The use of esparto and palm were, in the past, one of the most important transforming activities in the Algarve.

Mr. João Florêncio, at Desbarato, São Brás de Alportel, started working with palm at the age of 12, inspired by the women of the house (his mother and aunt), who worked with palm. At age, 17 he started working with esparto. He claims that esparto is work for men, given the effort it represents throughout the different stages of the process. The picking is done in the immediate vicinity, by himself. In order for it to have the ideal resistance and elasticity, esparto grass is picked dry (in summer) and processed raw (without being beaten) – the end result is a more perfect plait, less split. He started by creating utilitarian pieces (sacks, carrycots or baskets) that, with the advent of plastic, were no longer produced. Since then he has dedicated himself to decorative pieces for tourist purposes.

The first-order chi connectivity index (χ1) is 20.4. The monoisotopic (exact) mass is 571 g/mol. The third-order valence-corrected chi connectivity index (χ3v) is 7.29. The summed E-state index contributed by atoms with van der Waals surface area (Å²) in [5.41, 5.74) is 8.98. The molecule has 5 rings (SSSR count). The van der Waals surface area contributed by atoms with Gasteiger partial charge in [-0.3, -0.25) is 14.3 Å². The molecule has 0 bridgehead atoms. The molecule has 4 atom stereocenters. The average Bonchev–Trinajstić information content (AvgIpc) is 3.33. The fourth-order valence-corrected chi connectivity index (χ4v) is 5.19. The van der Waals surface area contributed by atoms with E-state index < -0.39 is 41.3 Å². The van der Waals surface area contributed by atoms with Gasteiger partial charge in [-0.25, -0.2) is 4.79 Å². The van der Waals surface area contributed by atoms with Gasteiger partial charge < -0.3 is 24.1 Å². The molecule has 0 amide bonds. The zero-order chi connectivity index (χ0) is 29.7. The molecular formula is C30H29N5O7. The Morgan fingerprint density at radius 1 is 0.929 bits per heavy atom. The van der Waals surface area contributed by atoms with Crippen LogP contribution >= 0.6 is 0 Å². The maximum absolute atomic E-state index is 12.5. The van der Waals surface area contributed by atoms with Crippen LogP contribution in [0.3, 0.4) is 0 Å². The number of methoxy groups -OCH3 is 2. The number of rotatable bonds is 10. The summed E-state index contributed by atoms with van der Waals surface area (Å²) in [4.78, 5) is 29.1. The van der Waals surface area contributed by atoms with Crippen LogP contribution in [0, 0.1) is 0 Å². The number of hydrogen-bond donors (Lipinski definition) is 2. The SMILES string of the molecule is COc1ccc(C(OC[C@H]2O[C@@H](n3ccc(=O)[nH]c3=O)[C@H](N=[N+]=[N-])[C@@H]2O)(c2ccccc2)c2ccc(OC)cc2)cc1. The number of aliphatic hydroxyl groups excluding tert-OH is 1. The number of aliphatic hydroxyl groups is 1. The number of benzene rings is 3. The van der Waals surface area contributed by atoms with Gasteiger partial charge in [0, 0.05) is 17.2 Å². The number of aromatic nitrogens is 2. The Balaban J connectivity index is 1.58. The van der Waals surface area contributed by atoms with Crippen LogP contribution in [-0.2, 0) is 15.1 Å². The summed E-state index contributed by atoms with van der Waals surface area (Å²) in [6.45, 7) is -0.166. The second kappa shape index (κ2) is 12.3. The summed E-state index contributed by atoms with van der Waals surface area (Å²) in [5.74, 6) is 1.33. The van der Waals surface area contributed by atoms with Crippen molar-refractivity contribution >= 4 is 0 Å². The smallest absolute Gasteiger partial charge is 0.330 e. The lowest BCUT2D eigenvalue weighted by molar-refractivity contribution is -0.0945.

In Alte, for instance, the work of esparto was the main occupation after agriculture, having become an important nucleus of production of this activity. From the 1960s onwards, it became one of the business cards for tourism.

Aldegundes Gomes, a resident of Sítio das Sarnadas, in Alte, is an example of how esparto marked Alte’s identity. Currently, she is the only artisan who works and masters the technique of the esparto confection process in the region. Similarly to João Florêncio, Aldegundes pieces are of a decorative nature, intended for the tourism market.